Ombuds Office Accessibility

As ombuds practitioners, we are obligated to serve all members of our organization’s communities.  Such members undoubtedly include individuals with disabilities. Even though individuals with disabilities constitute 10 percent of the U.S. population, they may be underserved by ombuds offices.  Such individuals may actually be of most need of ombuds’ services since there are multiple obstacles and barriers that may make people with disabilities more likely to be underemployed or marginalized in the workforce, and thus seek out ombuds services.

But without proper measures in place, ombuds programs and services may be inaccessible to people with disabilities. 

The following information is meant to provide a foundation of resources and best practices to help ensure that ombuds offices are universally accessible and capable of serving all members of their communities, including visitors with disabilities.

Why should the ombuds office be accessible to visitors with disabilities? 

  1. U.S. civil rights laws applicable to public and private organizations establish a legal mandate to make offices such as those of an ombuds accessible to all. The two key laws that mandate accessibility are Section 504 of the U.S. Rehabilitation Act of 1973 and the Americans with Disabilities Act of 1990, which was amended in 2008. The U.S. Federal government must also comply with Section 508 of the Rehabilitation Act, which governs the accessibility of electronic technology and online information, such as websites. There may be additional applicable local, state and other laws and regulations which mandate accessibility.  Countries other than the United States also have laws and regulations defining and mandating accessibility.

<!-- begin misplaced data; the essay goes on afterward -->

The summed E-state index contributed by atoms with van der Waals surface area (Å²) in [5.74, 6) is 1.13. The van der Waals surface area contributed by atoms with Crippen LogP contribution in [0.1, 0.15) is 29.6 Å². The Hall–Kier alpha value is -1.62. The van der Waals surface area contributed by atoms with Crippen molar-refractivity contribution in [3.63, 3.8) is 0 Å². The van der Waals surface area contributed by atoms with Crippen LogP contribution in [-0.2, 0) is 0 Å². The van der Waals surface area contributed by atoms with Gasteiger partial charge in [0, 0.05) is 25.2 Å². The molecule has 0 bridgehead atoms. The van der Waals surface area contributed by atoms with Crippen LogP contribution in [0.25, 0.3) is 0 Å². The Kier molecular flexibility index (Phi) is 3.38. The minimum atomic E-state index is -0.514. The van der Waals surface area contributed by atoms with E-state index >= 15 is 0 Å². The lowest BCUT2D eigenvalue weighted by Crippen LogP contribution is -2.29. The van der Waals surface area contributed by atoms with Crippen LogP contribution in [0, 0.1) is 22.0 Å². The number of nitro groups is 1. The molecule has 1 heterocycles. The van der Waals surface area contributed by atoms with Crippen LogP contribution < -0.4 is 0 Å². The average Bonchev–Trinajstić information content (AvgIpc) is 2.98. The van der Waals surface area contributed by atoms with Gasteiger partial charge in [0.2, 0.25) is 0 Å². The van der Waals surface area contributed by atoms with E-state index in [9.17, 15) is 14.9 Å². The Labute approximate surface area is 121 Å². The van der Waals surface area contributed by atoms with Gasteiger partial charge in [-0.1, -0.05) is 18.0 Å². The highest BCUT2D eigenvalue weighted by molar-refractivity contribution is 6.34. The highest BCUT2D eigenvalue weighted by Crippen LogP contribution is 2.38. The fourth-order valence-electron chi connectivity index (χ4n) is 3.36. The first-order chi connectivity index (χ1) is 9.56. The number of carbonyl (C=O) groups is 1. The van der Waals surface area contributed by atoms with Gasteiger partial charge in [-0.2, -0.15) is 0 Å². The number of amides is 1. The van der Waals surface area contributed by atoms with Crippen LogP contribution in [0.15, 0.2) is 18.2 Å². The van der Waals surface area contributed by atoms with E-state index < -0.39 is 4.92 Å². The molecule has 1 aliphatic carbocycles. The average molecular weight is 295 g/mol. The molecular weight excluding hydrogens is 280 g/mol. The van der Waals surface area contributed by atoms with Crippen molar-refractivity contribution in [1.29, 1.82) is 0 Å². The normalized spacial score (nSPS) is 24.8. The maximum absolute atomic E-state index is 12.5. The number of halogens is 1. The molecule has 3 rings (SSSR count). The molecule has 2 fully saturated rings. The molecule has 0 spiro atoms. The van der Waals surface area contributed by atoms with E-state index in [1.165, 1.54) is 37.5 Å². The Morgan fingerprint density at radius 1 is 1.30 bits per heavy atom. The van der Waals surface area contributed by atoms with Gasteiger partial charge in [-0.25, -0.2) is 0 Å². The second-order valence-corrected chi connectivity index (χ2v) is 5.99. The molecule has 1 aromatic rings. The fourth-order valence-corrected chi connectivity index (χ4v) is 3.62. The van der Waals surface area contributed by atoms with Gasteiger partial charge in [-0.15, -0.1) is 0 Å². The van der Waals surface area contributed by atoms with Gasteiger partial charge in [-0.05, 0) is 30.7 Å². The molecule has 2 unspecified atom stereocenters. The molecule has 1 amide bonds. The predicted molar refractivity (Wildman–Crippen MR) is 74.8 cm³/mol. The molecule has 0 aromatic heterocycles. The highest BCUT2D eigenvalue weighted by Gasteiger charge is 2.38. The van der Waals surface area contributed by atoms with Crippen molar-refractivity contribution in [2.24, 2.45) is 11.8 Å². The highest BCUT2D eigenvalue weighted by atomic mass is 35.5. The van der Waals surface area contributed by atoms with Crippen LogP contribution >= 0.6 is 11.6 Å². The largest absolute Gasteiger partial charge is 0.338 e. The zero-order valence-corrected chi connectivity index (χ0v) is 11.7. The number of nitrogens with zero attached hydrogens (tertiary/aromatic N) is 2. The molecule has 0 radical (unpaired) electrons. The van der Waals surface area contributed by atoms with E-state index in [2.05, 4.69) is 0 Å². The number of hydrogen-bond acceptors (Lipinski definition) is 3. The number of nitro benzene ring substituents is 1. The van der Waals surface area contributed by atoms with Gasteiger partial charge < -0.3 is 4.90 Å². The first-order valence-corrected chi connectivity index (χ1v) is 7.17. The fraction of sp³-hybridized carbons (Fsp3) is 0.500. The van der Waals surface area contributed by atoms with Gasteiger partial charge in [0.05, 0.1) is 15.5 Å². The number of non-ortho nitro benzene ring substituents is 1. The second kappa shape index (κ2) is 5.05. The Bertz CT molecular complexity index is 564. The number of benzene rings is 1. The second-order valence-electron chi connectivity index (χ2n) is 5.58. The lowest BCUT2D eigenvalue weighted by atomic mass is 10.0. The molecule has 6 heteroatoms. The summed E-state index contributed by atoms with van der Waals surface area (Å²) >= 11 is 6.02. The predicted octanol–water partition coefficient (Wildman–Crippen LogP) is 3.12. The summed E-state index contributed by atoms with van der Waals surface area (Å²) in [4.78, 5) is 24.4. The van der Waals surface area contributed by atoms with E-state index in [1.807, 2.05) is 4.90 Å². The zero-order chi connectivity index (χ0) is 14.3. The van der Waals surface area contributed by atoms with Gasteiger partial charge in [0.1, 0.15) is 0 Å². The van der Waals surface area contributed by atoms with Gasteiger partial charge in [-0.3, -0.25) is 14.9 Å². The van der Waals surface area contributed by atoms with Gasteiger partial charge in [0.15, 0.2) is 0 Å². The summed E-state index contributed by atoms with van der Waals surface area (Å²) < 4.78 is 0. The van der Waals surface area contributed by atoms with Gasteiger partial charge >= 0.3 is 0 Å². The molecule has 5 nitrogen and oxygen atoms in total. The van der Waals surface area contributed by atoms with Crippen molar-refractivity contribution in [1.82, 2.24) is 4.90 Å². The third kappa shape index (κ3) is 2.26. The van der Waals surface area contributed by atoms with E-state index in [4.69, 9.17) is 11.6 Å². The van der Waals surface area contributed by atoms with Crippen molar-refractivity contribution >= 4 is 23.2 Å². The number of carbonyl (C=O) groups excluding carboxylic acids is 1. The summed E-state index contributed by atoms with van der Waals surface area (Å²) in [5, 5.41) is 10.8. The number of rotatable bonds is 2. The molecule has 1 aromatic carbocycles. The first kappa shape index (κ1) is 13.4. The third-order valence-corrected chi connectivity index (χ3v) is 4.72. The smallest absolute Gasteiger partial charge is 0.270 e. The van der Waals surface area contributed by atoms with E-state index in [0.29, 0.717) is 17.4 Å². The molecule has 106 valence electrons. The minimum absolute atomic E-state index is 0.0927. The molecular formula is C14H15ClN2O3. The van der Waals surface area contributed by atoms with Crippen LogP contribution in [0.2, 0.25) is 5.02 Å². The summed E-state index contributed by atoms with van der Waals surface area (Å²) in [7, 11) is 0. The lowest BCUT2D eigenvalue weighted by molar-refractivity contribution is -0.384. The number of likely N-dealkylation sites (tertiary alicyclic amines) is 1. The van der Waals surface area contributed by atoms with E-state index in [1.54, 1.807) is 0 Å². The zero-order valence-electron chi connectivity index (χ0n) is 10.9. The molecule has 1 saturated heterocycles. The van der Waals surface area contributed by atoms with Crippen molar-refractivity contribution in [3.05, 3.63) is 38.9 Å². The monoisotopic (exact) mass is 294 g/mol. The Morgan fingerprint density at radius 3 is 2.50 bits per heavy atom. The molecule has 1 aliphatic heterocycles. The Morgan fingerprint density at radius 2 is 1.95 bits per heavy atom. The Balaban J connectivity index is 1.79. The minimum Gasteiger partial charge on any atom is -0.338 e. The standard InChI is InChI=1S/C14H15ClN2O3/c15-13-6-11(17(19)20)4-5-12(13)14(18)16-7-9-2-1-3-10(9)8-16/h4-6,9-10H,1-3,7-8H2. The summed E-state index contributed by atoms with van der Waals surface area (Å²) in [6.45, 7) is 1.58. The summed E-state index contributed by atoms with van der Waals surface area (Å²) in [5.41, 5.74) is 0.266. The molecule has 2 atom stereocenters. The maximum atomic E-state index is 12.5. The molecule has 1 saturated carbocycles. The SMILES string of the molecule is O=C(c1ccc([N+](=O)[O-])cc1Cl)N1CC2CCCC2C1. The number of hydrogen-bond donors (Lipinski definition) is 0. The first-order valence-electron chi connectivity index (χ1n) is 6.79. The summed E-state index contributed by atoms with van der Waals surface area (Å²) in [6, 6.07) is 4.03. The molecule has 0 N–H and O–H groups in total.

2. Accessibility is beneficial not only for visitors with disabilities, but also those without disabilities.  Accessibility and opportunities allow the talents and contributions of visitors with disabilities to be fully appreciated and realized. By accomplishing this goal, the organization may benefit from an improved climate and greater effectiveness. 
     
  3. The IOA Code of Ethics requires the tenet of neutrality to be observed by the ombuds. As such, the ombuds should implement proper accessibility measures to ensure that the ombuds may truly serve, in a neutral fashion, all of the office’s potential visitors, including those who have disabilities. 

Accessibility Checklist

The following checklist is designed to help ombuds evaluate the level of universal access design of their offices. It is based on materials and information derived from Washington University’s Disabilities, Opportunities, Internetworking, and Technology Center (DO-IT).

In assessing accessibility and adopting and applying guidelines and standards, ombuds are encouraged to collaborate with the appropriate units within his or her organization, such as those that oversee diversity management, equal employment opportunity, and facilities management. Further, the ombuds is encouraged to consult with the visitors with disabilities (or such likely visitors) for their input. The ombuds should be prepared to set aside time to plan for accommodations and to train and to support the ombuds office staff regarding the best practices in ensuring accessibility.

Ombuds should evaluate the following four basic areas for accessibility:

  • Physical facilities
  • Effective communication
  • Materials and Electronic Resources
  • Events

In sum, making the ombuds office universally accessible is possible by careful evaluation and planning. By doing so, ombuds can maximize the benefit that the ombuds office brings to visitors and the organization, as well as ensure that the ombuds office can provide equal and comprehensive services to all members of the organization’s community.

Additional links of interest: